If there is one term that does not lose its relevance in the IT landscape, it is "Legacy Transformation." A couple of decades back, technologies like Visual Basic, Java, and C++ were widely used as the end-state of this transformation from then-legacy technologies primarily running on mainframe machines. With the widespread adoption of Java, it became the end-state vision for most of these technologies. What is ironic is that what was legacy a couple of decades back, continues to be legacy in large enterprises to this day, particularly in large Public Sector organizations. What used to be modern application packages a decade back has now been classified as legacy as well; that are difficult to change and maintain.
Mission critical applications continue to run on these legacy technologies, and it has been herculean tasks to move them out of these into modern technologies. Many of these initiatives have either failed or yielded partial to mixed results. However, as we know, modern technologies offer significantly higher degrees of agility, flexibility, and seamless consumer experience. The need for moving away from legacy tech is more than ever now.
There is not a single future-oriented organization that does not have Digital Transformation on its agenda. In many of these cases, having a robust roadmap to move away from legacy tech is at the heart of Digital Transformation. Approach to move away from legacy can be broadly classified into two:
Bottom-Up modernization is a term commonly used by Systems Integrators and product vendors. There are many vendors who claim to provide capabilities to convert business logic embedded in legacy systems to modern applications. There are multiple methods to this; and it covers one or many of the following:
As the name suggests, this is the inverse of Bottom-Up Approach. Top-Down Approach is typically used when the business logic/business rules are well documented with minimal to no flaws. Here, the document is the 100% source of truth and is used like any business requirements specification, even though some of these may need be re-documented in line with new-age product features.
Both above scenarios are happy path scenarios, and we know that a happy path in digital programs is a myth.
Bottom-Up Approach works reasonably well in the case of rather straight-forward logic implemented in code, i.e., there are not too many detours or deviations. It gets complicated when code has been customized for specific scenarios during its life cycle. This is of particular significance when the code is a few decades old and has had multiple exception scenarios in its life cycle.
Top-Down Approach works well when every single part of the code is documented and is integrated with the master document; i.e., when new logic is introduced for exception scenarios, the master document is modified instead of creating separate documents.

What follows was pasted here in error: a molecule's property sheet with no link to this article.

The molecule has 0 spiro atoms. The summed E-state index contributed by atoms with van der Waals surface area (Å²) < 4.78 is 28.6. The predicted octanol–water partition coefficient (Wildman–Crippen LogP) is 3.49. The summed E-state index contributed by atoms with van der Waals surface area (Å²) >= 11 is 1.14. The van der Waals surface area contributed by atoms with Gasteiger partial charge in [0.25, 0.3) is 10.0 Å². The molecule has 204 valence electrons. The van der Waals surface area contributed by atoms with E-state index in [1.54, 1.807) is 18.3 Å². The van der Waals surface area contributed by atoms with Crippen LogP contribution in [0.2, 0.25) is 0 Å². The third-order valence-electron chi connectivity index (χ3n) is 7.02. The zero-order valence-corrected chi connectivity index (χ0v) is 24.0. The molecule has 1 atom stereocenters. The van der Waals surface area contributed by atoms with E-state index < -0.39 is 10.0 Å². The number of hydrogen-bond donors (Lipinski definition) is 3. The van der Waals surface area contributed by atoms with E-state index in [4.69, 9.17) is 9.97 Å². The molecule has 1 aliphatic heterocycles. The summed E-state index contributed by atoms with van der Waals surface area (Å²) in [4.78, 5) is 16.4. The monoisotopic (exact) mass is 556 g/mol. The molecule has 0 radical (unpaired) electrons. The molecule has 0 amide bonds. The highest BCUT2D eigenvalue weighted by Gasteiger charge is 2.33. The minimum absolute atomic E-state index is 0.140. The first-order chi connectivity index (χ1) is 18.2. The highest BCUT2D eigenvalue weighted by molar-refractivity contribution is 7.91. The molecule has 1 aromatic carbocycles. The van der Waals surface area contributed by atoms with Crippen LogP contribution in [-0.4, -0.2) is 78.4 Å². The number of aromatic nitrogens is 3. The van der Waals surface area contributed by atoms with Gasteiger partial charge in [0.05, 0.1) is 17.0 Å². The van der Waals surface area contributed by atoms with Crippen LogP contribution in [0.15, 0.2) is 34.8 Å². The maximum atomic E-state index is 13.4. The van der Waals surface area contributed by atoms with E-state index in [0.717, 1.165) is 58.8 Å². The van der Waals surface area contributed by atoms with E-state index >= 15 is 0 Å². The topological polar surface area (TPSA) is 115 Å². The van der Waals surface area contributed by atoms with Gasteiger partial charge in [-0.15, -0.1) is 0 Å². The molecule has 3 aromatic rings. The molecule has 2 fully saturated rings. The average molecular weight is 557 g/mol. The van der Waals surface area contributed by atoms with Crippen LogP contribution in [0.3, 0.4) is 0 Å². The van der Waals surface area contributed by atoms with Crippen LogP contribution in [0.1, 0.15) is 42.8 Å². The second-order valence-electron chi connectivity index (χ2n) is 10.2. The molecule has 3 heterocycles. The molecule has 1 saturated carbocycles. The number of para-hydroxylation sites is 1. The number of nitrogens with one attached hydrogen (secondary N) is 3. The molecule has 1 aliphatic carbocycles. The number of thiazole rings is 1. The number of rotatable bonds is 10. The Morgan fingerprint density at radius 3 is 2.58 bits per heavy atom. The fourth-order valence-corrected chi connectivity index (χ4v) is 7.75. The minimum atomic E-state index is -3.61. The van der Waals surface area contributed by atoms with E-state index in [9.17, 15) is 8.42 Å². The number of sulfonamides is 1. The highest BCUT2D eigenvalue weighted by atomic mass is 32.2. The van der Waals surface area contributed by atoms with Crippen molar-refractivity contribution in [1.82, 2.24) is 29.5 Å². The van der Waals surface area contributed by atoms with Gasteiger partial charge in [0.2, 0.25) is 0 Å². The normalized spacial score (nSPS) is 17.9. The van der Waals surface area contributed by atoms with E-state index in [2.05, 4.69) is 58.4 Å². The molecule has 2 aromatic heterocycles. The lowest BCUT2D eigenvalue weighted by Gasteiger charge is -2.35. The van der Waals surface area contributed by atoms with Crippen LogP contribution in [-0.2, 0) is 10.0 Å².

Let us take the case of a government service that has been around for, say 30 years. Or a banking system that has been around for 10 years. One can only imagine the number of iterations the business logic would have gone through resulting from changes in legislation, or bug fixes, or even to handle specific cases. In this case, neither the Top-Down Approach nor the Bottom-Up Approach will ensure 100% accuracy. Let us say, we are dealing with a payment system here—there is no room for error, and it must be 100% accurate.
So, what is the Hybrid Model? In a usual scenario, the Hybrid Model begins with the Top-Down Approach. One should assume that the documentation has an accuracy of more than 70%. You build the base logic using this model. As soon as this is designed and developed, you integrate a comparison logic to compare the output of the newly built system with that of the existing system for the scenarios developed. This is typically done in a Functional Testing or early Functional Testing phase. If the comparison is 100% accurate, proceed to further rounds of testing. However, this is a rare possibility. Chances are that you will not meet 100% similarity in several cases.
The next step is to weed out the specific cases where there is no 100% match. Run these specific cases in the legacy system and use a Bottom-Up Approach for these cases. It could be enabling trace to see how the code traverses, or by capturing logs and reverse engineering from the logs. These techniques give insights into deviations from standard stated business logic. Incorporate these into the documentation—the key is that this is an iterative process until Functional Testing can be executed for all test cases and scenarios. What started as a 70% predictable outcome gradually improves and inches close to the 100% mark in successive iterations.
After you are convinced that the Functional Testing is reasonably successful, repeat similar steps during Integration Testing and User Acceptance Testing. Integration Testing is even more important if you are only using a rules engine, as there is good possibility that your rules engine is headless. The scenarios that trigger rules and their variations are driven by the system invoking these rules, sometimes an Assessment Engine or a Customer Interaction Engine like a CRM.
Once you have covered all phases of testing; there is a very high probability that you would have covered 100% of the rules in the system.
So, next time when someone reaches out to you saying, "guaranteed legacy transformation," think again!
Based in Canberra, Australia, Madhu Pulasseri is the Delivery Partner and Digital Process Automation Practice Manager for Infosys.
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